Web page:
July 22nd, 2020 Read Time: 10 minutes
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More people than ever are now working from home to comply with stay-at-home orders and social distance due to the COVID-19 pandemic. This massive shift has forced many organizations to determine that it’s still possible to enable workers to remain productive while not in a physical office. However, special considerations should be made to secure both your company and customer’s sensitive information.
This new way of work with a greater emphasis on remote has surfaced the notion that the actual endpoints, meaning the mobile devices and computers that remote workers use to access company information are critical to maintaining such security. However, we found that a majority of IT decision makers have yet to implement key security measures for their remote workforce like virtual private networks (VPN), multi-factor authentication (MFA), and mobile device management (MDM).
Endpoints being used in less-controlled networking environments like employee homes has introduced its own set of concerns. To keep business running smoothly, organizations must be prepared to enable their workforce to conduct work from these less-controlled network environments in a productive and secure manner.
We wanted to conduct this study to help organizations benchmark how they are adapting to this unprecedented shift compared to others. This whitepaper will present our findings from surveying a group of IT decision makers in the United States at small and medium-sized businesses with 1-500 employees on their respective organization’s shift to remote work.
People: The shift to how many individuals at respondent organizations are working remotely.
Tools: How companies are communicating, specifically what chat and video tools are enabling collaboration.
Remote security measures: What organizations are currently doing to secure endpoints and protect their sensitive data.
The results above compare two questions, one asking how many full-time employees are working remotely now and comparing it to how many worked remotely prior to March 2020 before the virus arrived in the U.S.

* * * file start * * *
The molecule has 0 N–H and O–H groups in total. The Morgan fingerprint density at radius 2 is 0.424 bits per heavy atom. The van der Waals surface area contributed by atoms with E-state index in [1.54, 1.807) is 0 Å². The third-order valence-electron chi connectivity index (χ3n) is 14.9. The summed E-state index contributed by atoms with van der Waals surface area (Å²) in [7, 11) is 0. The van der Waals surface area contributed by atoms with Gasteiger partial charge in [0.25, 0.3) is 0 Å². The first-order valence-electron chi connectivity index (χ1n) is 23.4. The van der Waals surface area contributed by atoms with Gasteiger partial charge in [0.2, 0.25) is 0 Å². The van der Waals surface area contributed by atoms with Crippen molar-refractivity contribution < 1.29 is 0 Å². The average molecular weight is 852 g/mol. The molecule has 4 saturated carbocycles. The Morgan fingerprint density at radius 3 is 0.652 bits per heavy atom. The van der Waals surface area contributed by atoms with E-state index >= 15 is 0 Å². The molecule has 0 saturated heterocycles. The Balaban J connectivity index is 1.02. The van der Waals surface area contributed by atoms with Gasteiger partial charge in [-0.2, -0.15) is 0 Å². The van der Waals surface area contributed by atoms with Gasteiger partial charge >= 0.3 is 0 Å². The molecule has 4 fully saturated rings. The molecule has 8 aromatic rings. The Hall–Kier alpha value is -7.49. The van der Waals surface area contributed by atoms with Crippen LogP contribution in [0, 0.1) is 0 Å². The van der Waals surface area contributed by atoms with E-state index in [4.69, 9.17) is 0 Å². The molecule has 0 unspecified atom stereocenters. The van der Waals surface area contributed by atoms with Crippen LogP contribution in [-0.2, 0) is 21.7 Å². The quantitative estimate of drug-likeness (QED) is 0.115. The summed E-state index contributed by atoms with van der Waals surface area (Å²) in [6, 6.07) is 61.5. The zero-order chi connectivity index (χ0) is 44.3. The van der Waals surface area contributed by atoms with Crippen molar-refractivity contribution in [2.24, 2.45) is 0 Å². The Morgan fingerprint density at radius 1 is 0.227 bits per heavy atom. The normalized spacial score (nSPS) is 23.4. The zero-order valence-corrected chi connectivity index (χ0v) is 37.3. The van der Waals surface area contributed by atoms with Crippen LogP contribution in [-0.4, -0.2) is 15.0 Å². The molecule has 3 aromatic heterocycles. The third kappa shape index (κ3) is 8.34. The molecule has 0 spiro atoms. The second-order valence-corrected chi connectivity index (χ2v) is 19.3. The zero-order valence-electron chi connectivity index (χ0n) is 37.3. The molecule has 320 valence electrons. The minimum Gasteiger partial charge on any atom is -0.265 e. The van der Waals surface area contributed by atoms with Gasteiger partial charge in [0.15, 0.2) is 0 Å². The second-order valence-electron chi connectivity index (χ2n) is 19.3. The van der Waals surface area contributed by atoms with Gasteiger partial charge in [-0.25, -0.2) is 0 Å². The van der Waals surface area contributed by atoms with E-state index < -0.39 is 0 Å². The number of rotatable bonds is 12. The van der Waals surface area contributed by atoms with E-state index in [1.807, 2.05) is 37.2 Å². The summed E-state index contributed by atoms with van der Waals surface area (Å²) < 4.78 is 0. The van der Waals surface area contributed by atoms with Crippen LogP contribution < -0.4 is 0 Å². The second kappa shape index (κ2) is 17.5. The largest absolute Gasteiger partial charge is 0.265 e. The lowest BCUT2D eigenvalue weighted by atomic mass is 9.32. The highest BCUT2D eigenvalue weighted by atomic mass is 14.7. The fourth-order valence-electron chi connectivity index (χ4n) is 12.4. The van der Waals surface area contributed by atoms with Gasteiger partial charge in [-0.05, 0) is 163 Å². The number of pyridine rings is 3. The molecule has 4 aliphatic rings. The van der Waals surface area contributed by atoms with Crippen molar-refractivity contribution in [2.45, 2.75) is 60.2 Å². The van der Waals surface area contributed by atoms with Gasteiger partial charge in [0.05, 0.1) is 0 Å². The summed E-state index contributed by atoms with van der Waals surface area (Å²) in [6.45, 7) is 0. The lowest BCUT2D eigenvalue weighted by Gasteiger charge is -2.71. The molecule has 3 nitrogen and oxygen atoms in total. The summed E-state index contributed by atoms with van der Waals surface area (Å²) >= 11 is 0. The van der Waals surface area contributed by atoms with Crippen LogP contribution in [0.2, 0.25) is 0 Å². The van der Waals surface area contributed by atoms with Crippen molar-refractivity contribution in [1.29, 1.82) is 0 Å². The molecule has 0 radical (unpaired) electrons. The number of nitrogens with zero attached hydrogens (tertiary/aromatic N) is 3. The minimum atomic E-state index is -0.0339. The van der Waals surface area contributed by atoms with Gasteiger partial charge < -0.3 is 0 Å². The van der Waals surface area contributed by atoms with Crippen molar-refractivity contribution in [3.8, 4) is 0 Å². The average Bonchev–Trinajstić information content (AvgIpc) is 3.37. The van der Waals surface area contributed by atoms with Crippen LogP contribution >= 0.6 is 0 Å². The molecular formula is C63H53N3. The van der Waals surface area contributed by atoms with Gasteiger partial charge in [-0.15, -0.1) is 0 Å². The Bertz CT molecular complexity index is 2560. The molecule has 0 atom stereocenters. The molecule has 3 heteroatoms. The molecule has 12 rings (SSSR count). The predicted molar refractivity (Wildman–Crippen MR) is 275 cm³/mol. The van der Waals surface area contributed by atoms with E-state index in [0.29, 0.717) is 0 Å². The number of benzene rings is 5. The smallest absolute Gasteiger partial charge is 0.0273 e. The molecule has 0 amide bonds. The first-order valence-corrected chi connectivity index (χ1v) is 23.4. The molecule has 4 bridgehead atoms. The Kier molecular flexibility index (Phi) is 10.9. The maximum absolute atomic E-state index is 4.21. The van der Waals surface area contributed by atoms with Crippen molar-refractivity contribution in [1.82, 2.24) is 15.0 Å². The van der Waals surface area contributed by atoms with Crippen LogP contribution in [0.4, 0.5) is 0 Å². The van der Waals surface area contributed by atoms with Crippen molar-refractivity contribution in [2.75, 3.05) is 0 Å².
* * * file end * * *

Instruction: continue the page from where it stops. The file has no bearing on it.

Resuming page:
Results indicate that many more individuals at respondent organizations are working remotely now than prior to stay-at-home orders being issued.
While it may have been expected that respondents would indicate an even bigger shift to their organization’s full-time employees being remote, it’s important to note that respondents could be IT decision-makers in industries that either were forced to have employees not work at all like retail and entertainment, or they work in industries that continued to have employees attend the respective place of work like healthcare.
Regardless of industry, it’s clear that the COVID-19 pandemic has accelerated a shift to remote work and introduced a new normal for many. The new normal will involve employees working more frequently from these less-controlled networking environments like homes, and as parts of the country reopen, potentially third spaces like cafes and libraries once again.
Instead of huddling into conference rooms for meetings we now virtually log into teleconferencing applications and instead of popping over to a colleagues desk to ask a question we now interface via chat tools like Slack and Microsoft Teams.
We found that respondent organizations use the following chat tools:
Making up for the loss of in-person contact means that there’s a big emphasis on using chat platforms like the ones mentioned above to keep teams connected. Most organizations will have probably already been using one, but it’s important to ensure that your organization sets expectations on response time and etiquette between colleagues.
Team chat applications can help remote employees feel more connected to their teammates, combining the best aspects of online forums and instant messaging into one service. Used properly they can improve communication, streamline workflow, and keep employees better engaged.
We found that respondent organizations use the following video conferencing tools:
Effective communication is essential for the success of any organization and online video conferencing platforms are helping people communicate as many are forced to work remotely.
Our survey indicates Zoom as the most common among respondents. Some credit the rise in the popularity of Zoom above other video conferencing platforms as due to the platform’s ease of access and careful work to keep latency below 150 milliseconds (the maximum before conversations start to feel unnatural).
The numbers don’t lie—individuals are using this online video calling resource more than any other. According to Reuters, Zoom’s average user numbers in March were nearly three times that of its nearest rival. Further, Zoom said daily users spiked to 200 million in March, up from 10 million in December of last year.